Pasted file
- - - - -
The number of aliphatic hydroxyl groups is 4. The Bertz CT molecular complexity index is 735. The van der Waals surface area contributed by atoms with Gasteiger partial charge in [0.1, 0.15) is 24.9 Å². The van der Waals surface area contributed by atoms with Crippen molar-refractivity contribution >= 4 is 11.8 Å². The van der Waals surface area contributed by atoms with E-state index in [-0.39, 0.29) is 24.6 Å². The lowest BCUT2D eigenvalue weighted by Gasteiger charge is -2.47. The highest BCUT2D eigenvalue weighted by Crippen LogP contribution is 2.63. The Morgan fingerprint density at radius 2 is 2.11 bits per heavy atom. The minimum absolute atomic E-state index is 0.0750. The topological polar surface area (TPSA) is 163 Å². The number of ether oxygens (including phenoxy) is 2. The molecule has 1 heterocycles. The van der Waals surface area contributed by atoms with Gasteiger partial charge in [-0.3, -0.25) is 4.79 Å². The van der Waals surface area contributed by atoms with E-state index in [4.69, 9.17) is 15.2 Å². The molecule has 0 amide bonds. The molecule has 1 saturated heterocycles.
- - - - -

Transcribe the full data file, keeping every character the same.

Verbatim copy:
The number of aliphatic hydroxyl groups is 4. The Bertz CT molecular complexity index is 735. The van der Waals surface area contributed by atoms with Gasteiger partial charge in [0.1, 0.15) is 24.9 Å². The van der Waals surface area contributed by atoms with Crippen molar-refractivity contribution >= 4 is 11.8 Å². The van der Waals surface area contributed by atoms with E-state index in [-0.39, 0.29) is 24.6 Å². The lowest BCUT2D eigenvalue weighted by Gasteiger charge is -2.47. The highest BCUT2D eigenvalue weighted by Crippen LogP contribution is 2.63. The Morgan fingerprint density at radius 2 is 2.11 bits per heavy atom. The minimum absolute atomic E-state index is 0.0750. The topological polar surface area (TPSA) is 163 Å². The number of ether oxygens (including phenoxy) is 2. The molecule has 1 heterocycles. The van der Waals surface area contributed by atoms with Gasteiger partial charge in [-0.3, -0.25) is 4.79 Å². The van der Waals surface area contributed by atoms with E-state index in [4.69, 9.17) is 15.2 Å². The molecule has 0 amide bonds. The molecule has 1 saturated heterocycles.